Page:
Write It Sideways

How to Steal a Plot for Your Book (and get away with it)

Creating the full-fledged plot for a novel can be a difficult process.

There are many elements you need to consider before you can be assured of its strength and readability. Maybe you have some great ideas, but you’re having trouble working them into the correct story structure.

An easy way to know you’re on the right track is simply to get sneaky:

Steal someone else’s ideas.

Will they mind? Of course, unless you take their ideas and make them your own. Be assured, you can steal someone else’s plot and easily revamp it into something completely unrecognizable–even to the original story’s author.

Is it immoral? No way. There are only so many basic stories in the world. All the rest are simply variations of each other.

Famous Examples of Fiction Thieves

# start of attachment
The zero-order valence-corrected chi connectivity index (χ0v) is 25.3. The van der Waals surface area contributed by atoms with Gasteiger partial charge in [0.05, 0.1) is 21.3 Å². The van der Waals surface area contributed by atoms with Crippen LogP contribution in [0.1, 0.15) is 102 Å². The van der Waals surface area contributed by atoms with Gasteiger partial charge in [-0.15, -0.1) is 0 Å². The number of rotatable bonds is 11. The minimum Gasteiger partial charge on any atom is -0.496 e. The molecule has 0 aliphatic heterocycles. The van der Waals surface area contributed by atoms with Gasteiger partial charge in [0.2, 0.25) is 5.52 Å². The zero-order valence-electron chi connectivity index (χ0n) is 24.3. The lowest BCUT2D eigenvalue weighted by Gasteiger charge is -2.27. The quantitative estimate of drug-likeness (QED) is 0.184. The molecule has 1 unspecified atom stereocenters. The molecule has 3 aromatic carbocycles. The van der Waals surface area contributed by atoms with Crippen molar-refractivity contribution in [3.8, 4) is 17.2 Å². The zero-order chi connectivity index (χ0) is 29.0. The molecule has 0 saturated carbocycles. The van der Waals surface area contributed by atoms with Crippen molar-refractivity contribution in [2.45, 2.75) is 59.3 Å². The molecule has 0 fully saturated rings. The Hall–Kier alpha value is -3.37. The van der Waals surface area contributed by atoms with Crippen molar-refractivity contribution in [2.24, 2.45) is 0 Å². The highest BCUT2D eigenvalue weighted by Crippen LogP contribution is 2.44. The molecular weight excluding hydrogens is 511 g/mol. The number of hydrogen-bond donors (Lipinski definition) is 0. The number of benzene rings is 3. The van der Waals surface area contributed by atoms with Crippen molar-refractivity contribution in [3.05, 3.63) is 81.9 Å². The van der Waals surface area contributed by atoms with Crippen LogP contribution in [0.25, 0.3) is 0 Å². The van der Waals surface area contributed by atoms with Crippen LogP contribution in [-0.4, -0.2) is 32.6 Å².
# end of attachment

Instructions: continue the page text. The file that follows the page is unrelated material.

There are probably thousands upon thousands of examples of books based on other books, but here are 3 I’ve thought up off the top of my head:

Each of these books borrows or builds upon elements from classic literature in some way, and have been all the more successful for it.

How to Steal Fiction

Whether you plan on using this system as a creative writing exercise, or you’re actually going to write an entire novel based on something you’ve read elsewhere, here are 7 key ways to steal fiction and get away with it:

Have you ever tried this for yourself, and if so, did you find it helpful? Do you have other suggestions to add to the list?

Please share other examples of books you’ve read which are somehow borrowed from other works of fiction.